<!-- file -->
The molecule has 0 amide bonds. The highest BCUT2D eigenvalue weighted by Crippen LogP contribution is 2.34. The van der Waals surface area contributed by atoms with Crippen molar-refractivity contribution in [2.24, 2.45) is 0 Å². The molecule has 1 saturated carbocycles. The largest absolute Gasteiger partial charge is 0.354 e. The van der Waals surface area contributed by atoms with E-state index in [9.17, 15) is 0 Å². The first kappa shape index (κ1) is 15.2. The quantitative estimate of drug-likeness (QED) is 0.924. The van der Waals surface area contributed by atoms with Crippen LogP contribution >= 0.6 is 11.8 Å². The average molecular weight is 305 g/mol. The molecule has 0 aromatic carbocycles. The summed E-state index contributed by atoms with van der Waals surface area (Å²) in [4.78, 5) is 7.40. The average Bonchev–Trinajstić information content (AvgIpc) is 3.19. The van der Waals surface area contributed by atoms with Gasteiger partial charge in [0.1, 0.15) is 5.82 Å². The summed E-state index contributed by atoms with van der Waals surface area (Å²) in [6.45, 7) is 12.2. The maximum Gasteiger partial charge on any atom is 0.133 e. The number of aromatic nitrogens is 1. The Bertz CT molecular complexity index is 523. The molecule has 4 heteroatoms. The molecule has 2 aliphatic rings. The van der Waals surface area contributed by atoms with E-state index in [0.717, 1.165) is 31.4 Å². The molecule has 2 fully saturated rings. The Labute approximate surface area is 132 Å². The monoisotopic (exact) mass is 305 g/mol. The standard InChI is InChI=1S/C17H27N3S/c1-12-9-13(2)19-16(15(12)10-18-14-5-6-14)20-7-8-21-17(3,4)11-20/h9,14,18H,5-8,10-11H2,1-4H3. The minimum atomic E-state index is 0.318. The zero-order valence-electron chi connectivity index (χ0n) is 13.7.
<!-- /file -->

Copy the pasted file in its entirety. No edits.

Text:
The molecule has 0 amide bonds. The highest BCUT2D eigenvalue weighted by Crippen LogP contribution is 2.34. The van der Waals surface area contributed by atoms with Crippen molar-refractivity contribution in [2.24, 2.45) is 0 Å². The molecule has 1 saturated carbocycles. The largest absolute Gasteiger partial charge is 0.354 e. The van der Waals surface area contributed by atoms with E-state index in [9.17, 15) is 0 Å². The first kappa shape index (κ1) is 15.2. The quantitative estimate of drug-likeness (QED) is 0.924. The van der Waals surface area contributed by atoms with Crippen LogP contribution >= 0.6 is 11.8 Å². The average molecular weight is 305 g/mol. The molecule has 0 aromatic carbocycles. The summed E-state index contributed by atoms with van der Waals surface area (Å²) in [4.78, 5) is 7.40. The average Bonchev–Trinajstić information content (AvgIpc) is 3.19. The van der Waals surface area contributed by atoms with Gasteiger partial charge in [0.1, 0.15) is 5.82 Å². The summed E-state index contributed by atoms with van der Waals surface area (Å²) in [6.45, 7) is 12.2. The maximum Gasteiger partial charge on any atom is 0.133 e. The number of aromatic nitrogens is 1. The Bertz CT molecular complexity index is 523. The molecule has 4 heteroatoms. The molecule has 2 aliphatic rings. The van der Waals surface area contributed by atoms with E-state index in [0.717, 1.165) is 31.4 Å². The molecule has 2 fully saturated rings. The Labute approximate surface area is 132 Å². The monoisotopic (exact) mass is 305 g/mol. The standard InChI is InChI=1S/C17H27N3S/c1-12-9-13(2)19-16(15(12)10-18-14-5-6-14)20-7-8-21-17(3,4)11-20/h9,14,18H,5-8,10-11H2,1-4H3. The minimum atomic E-state index is 0.318. The zero-order valence-electron chi connectivity index (χ0n) is 13.7.